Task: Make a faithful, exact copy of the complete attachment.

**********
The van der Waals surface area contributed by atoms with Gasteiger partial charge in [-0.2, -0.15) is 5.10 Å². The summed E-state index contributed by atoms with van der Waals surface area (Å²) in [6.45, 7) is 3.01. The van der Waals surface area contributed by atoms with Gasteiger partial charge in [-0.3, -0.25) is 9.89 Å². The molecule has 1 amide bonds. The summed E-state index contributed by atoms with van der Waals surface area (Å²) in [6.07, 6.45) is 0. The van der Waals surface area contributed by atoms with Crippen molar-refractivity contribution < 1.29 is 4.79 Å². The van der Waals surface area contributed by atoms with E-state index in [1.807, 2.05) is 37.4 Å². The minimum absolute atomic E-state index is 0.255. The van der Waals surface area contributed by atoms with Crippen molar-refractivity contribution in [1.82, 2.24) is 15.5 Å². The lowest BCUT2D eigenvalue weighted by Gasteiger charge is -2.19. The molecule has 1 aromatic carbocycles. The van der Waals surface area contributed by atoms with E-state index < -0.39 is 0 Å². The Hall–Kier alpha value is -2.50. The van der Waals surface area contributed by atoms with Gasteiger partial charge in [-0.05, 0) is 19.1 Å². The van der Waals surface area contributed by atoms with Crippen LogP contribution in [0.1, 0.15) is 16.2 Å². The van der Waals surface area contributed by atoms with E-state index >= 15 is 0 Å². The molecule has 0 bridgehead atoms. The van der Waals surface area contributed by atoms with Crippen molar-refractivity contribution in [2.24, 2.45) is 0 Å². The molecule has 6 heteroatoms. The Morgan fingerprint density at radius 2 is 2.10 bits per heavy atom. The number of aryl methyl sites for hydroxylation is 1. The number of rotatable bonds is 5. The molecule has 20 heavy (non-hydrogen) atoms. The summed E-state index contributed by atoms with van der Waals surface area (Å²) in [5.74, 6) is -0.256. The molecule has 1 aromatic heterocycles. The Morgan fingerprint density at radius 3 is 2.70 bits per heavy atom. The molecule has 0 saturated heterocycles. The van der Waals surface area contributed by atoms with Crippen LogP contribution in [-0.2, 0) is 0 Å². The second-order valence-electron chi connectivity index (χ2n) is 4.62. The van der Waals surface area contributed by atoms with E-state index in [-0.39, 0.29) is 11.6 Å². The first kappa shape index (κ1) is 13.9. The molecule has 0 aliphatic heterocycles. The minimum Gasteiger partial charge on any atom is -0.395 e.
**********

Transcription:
The van der Waals surface area contributed by atoms with Gasteiger partial charge in [-0.2, -0.15) is 5.10 Å². The summed E-state index contributed by atoms with van der Waals surface area (Å²) in [6.45, 7) is 3.01. The van der Waals surface area contributed by atoms with Gasteiger partial charge in [-0.3, -0.25) is 9.89 Å². The molecule has 1 amide bonds. The summed E-state index contributed by atoms with van der Waals surface area (Å²) in [6.07, 6.45) is 0. The van der Waals surface area contributed by atoms with Crippen molar-refractivity contribution < 1.29 is 4.79 Å². The van der Waals surface area contributed by atoms with E-state index in [1.807, 2.05) is 37.4 Å². The minimum absolute atomic E-state index is 0.255. The van der Waals surface area contributed by atoms with Crippen molar-refractivity contribution in [1.82, 2.24) is 15.5 Å². The lowest BCUT2D eigenvalue weighted by Gasteiger charge is -2.19. The molecule has 1 aromatic carbocycles. The van der Waals surface area contributed by atoms with E-state index < -0.39 is 0 Å². The Hall–Kier alpha value is -2.50. The van der Waals surface area contributed by atoms with Gasteiger partial charge in [-0.05, 0) is 19.1 Å². The van der Waals surface area contributed by atoms with Crippen LogP contribution in [0.1, 0.15) is 16.2 Å². The van der Waals surface area contributed by atoms with E-state index >= 15 is 0 Å². The molecule has 0 bridgehead atoms. The van der Waals surface area contributed by atoms with Crippen molar-refractivity contribution in [2.24, 2.45) is 0 Å². The molecule has 6 heteroatoms. The Morgan fingerprint density at radius 2 is 2.10 bits per heavy atom. The number of aryl methyl sites for hydroxylation is 1. The number of rotatable bonds is 5. The molecule has 20 heavy (non-hydrogen) atoms. The summed E-state index contributed by atoms with van der Waals surface area (Å²) in [5.74, 6) is -0.256. The molecule has 1 aromatic heterocycles. The Morgan fingerprint density at radius 3 is 2.70 bits per heavy atom. The molecule has 0 saturated heterocycles. The van der Waals surface area contributed by atoms with Crippen LogP contribution in [-0.2, 0) is 0 Å². The second-order valence-electron chi connectivity index (χ2n) is 4.62. The van der Waals surface area contributed by atoms with E-state index in [-0.39, 0.29) is 11.6 Å². The first kappa shape index (κ1) is 13.9. The molecule has 0 aliphatic heterocycles. The minimum Gasteiger partial charge on any atom is -0.395 e.